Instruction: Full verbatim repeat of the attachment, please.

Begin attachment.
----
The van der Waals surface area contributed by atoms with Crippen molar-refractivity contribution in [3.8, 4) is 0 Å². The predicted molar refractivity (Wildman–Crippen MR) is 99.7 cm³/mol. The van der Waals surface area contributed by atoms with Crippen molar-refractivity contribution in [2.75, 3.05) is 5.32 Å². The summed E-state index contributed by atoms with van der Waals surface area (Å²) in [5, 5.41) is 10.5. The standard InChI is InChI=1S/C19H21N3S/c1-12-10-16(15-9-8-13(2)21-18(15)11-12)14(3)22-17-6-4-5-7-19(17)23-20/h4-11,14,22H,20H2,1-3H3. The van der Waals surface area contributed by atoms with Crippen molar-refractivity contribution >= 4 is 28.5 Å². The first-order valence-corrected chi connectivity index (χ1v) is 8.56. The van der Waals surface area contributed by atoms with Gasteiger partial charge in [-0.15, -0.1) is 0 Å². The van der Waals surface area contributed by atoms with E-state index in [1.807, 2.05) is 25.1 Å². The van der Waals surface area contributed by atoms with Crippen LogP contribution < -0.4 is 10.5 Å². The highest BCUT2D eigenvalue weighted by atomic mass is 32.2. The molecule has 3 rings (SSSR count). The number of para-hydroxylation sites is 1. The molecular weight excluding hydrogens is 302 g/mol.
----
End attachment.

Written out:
The van der Waals surface area contributed by atoms with Crippen molar-refractivity contribution in [3.8, 4) is 0 Å². The predicted molar refractivity (Wildman–Crippen MR) is 99.7 cm³/mol. The van der Waals surface area contributed by atoms with Crippen molar-refractivity contribution in [2.75, 3.05) is 5.32 Å². The summed E-state index contributed by atoms with van der Waals surface area (Å²) in [5, 5.41) is 10.5. The standard InChI is InChI=1S/C19H21N3S/c1-12-10-16(15-9-8-13(2)21-18(15)11-12)14(3)22-17-6-4-5-7-19(17)23-20/h4-11,14,22H,20H2,1-3H3. The van der Waals surface area contributed by atoms with Crippen molar-refractivity contribution >= 4 is 28.5 Å². The first-order valence-corrected chi connectivity index (χ1v) is 8.56. The van der Waals surface area contributed by atoms with Gasteiger partial charge in [-0.15, -0.1) is 0 Å². The van der Waals surface area contributed by atoms with E-state index in [1.807, 2.05) is 25.1 Å². The van der Waals surface area contributed by atoms with Crippen LogP contribution < -0.4 is 10.5 Å². The highest BCUT2D eigenvalue weighted by atomic mass is 32.2. The molecule has 3 rings (SSSR count). The number of para-hydroxylation sites is 1. The molecular weight excluding hydrogens is 302 g/mol.